- Dust Tracks on the PageZora Neale Hurston’s Barracoon and Their Eyes Were Watching God
Ships at a distance have every man’s wish on board. For some they come in with the tide. For others they sail forever on the horizon, never out of sight, never landing until the Watcher turns his eyes away in resignation, his dreams mocked to death by Time. That is the life of men. Now, women forget all those things they don’t want to remember, and remember everything they don’t want to forget. The dream is the truth. Then they act and do things accordingly.Zora Neale Hurston, Their Eyes Were Watching God
Excusee me I cry. I can’t help it when I hear de name call. Oh, Lor’. I no see Afficky soil no mo’! . . . Thankee Jesus! Somebody come ast about Cudjo! I want tellee somebody who I is, so maybe dey go in de Afficky soil some day and callee my name and somebody dere say “Yeah, I know Kossula.” I want you everwhere you go to tell everybody whut Cudjo say, and how come I in Americky soil since de 1859 and never see my people no mo’.Zora Neale Hurston, Barracoon
In the opening lines of Their Eyes Were Watching God, Zora Neale Hurston contrasts the situation and subjectivity of men, whose “dreams [are] mocked to death by Time,” with that of women, whose “dream is truth.”1 Beginning her novel in this way, Hurston [End Page 191] clearly highlights gendered differences between men and women and their stories and thus encourages the feminist readings of her novel that have ensued. What has gone unnoticed, however, is that in this opening passage Hurston also leaves traces of her text Barracoon, clues indicating that her later novel can be read as a fictional response to her earlier nonfictional work about one man’s loss of hope. In 1931, Hurston completed a manuscript entitled “Barracoon”—published in 2018 for the first time—that tells the story of Cudjo Lewis or Kazoola, known as the last survivor of the last slave ship, the famous Clotilda, which brought a final cargo of enslaved people to Mobile, Alabama, in 1859.2 Lewis “never lost sight” of Africa and always hoped to return to his homeland; however, in the end, he never saw Africa again and lived a life of pain and loss and unfulfilled dreams until his death in 1935. When Hurston met him in 1927 and again in 1928 (Barracoon, 6) to listen to his story, she found a man whose “dreams” had given way to the passage of time and events that made a mockery of those dreams (Their Eyes, 9). His words were full of despair at never having been able to return to Africa, and he saw in Hurston one last chance to narrate the story of his separation from his home soil. Examining the opening lines of her novel in light of Barracoon suggests that Hurston wrote Their Eyes as a counterpoint to the earlier text about Cudjo Lewis, “now” turning from men and their “resignation” and toward women and their “dreams.” Indeed, Hurston left so many “dust tracks” or intertextual links between the two texts that Barracoon emerges as a kind of originary text for Their Eyes. Hurston, enacting the literal meaning of the word “intertexos,” intertwines the two texts by rewriting and reinscribing Barracoon in her novel Their Eyes, signaling that the intertextual link between the two texts is constitutive of the later novel’s meaning.3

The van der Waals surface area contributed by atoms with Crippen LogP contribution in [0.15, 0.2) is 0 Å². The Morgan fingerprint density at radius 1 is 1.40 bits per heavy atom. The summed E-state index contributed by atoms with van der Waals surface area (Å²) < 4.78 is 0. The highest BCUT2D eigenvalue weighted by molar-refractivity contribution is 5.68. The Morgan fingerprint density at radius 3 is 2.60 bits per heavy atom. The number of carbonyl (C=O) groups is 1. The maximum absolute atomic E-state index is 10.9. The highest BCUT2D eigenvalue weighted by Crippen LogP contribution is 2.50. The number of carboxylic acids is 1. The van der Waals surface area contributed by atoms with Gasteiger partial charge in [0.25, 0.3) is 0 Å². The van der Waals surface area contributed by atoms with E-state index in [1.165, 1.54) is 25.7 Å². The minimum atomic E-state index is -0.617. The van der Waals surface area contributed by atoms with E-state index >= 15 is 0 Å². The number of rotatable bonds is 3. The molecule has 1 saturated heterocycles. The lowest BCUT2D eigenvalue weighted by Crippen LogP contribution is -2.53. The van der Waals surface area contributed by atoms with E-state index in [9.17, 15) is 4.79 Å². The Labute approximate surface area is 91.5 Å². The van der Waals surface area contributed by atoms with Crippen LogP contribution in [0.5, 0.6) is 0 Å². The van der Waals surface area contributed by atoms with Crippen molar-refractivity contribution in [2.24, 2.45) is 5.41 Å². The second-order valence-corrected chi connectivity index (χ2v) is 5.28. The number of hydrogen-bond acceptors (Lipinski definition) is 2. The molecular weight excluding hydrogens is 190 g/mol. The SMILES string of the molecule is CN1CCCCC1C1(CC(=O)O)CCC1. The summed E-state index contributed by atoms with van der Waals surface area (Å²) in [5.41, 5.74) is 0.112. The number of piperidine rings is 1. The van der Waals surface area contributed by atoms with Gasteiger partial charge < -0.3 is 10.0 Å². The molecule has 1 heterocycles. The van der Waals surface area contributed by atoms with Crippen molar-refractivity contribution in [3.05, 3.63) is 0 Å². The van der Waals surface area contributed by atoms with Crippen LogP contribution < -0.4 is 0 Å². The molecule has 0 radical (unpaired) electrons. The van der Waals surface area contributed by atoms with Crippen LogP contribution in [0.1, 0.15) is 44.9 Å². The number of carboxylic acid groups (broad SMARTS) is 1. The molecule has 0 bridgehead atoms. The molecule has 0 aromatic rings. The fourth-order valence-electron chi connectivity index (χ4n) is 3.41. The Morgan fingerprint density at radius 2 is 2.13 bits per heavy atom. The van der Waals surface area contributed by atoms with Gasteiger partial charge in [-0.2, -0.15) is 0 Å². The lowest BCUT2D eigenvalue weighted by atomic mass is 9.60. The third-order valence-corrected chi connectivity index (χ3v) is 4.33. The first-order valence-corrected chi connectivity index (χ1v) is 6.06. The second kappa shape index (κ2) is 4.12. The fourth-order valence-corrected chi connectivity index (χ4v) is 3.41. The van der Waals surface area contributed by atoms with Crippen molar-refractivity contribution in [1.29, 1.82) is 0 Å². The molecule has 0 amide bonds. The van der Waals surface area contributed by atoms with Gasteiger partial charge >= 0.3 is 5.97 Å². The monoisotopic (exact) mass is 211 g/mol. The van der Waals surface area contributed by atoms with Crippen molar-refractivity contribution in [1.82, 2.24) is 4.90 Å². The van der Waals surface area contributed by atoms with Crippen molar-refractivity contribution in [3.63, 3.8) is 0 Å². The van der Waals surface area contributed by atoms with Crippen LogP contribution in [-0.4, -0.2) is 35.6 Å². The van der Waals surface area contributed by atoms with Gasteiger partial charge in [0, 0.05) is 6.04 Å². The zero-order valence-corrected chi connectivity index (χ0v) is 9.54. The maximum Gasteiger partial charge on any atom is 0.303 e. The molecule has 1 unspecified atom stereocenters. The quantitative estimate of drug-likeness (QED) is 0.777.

This essay follows these “dust tracks” of Barracoon in Their Eyes and details how rereading Their Eyes through its intertextual connections to Barracoon changes and enriches our understanding of Hurston’s famous novel and contributes new insights to some of the most central and perplexing critical issues that have been raised about it. The first section, “The Composition of Dreams,” argues that Hurston’s arduous and protracted effort to compose Barracoon offers a new context for our understanding of the famously rapid composition of Their Eyes. Hurston’s novel reworks and uses key elements of the earlier text, and, by virtue of being...